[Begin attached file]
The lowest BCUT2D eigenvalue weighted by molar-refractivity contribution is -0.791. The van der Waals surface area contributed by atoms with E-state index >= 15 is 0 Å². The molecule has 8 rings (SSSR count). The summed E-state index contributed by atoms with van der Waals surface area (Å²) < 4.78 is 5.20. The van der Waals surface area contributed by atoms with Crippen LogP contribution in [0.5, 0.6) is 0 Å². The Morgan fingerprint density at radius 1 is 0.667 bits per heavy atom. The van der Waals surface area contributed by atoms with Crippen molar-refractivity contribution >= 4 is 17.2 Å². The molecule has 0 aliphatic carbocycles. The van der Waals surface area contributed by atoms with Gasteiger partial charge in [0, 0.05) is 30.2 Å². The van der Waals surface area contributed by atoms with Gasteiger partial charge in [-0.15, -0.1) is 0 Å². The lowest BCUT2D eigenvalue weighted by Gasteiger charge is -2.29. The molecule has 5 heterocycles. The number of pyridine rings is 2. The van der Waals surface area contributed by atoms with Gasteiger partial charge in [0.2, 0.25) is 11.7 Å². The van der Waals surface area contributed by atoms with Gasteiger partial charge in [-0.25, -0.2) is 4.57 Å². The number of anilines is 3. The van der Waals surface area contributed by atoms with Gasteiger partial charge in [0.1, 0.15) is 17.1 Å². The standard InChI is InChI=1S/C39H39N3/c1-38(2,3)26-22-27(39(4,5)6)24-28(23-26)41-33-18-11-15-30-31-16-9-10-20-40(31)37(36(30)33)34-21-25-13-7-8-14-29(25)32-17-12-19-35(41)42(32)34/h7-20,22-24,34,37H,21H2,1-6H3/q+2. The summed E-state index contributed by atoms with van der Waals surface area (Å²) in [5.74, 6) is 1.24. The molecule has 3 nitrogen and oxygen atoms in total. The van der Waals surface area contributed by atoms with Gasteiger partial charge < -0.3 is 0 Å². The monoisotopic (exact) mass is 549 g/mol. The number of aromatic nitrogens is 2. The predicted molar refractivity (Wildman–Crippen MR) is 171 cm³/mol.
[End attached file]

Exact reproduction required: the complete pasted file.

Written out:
The lowest BCUT2D eigenvalue weighted by molar-refractivity contribution is -0.791. The van der Waals surface area contributed by atoms with E-state index >= 15 is 0 Å². The molecule has 8 rings (SSSR count). The summed E-state index contributed by atoms with van der Waals surface area (Å²) < 4.78 is 5.20. The van der Waals surface area contributed by atoms with Crippen LogP contribution in [0.5, 0.6) is 0 Å². The Morgan fingerprint density at radius 1 is 0.667 bits per heavy atom. The van der Waals surface area contributed by atoms with Crippen molar-refractivity contribution >= 4 is 17.2 Å². The molecule has 0 aliphatic carbocycles. The van der Waals surface area contributed by atoms with Gasteiger partial charge in [0, 0.05) is 30.2 Å². The van der Waals surface area contributed by atoms with Gasteiger partial charge in [-0.15, -0.1) is 0 Å². The lowest BCUT2D eigenvalue weighted by Gasteiger charge is -2.29. The molecule has 5 heterocycles. The number of pyridine rings is 2. The van der Waals surface area contributed by atoms with Gasteiger partial charge in [0.2, 0.25) is 11.7 Å². The van der Waals surface area contributed by atoms with Gasteiger partial charge in [-0.25, -0.2) is 4.57 Å². The number of anilines is 3. The van der Waals surface area contributed by atoms with Gasteiger partial charge in [0.1, 0.15) is 17.1 Å². The standard InChI is InChI=1S/C39H39N3/c1-38(2,3)26-22-27(39(4,5)6)24-28(23-26)41-33-18-11-15-30-31-16-9-10-20-40(31)37(36(30)33)34-21-25-13-7-8-14-29(25)32-17-12-19-35(41)42(32)34/h7-20,22-24,34,37H,21H2,1-6H3/q+2. The summed E-state index contributed by atoms with van der Waals surface area (Å²) in [5.74, 6) is 1.24. The molecule has 3 nitrogen and oxygen atoms in total. The van der Waals surface area contributed by atoms with Gasteiger partial charge < -0.3 is 0 Å². The monoisotopic (exact) mass is 549 g/mol. The number of aromatic nitrogens is 2. The predicted molar refractivity (Wildman–Crippen MR) is 171 cm³/mol.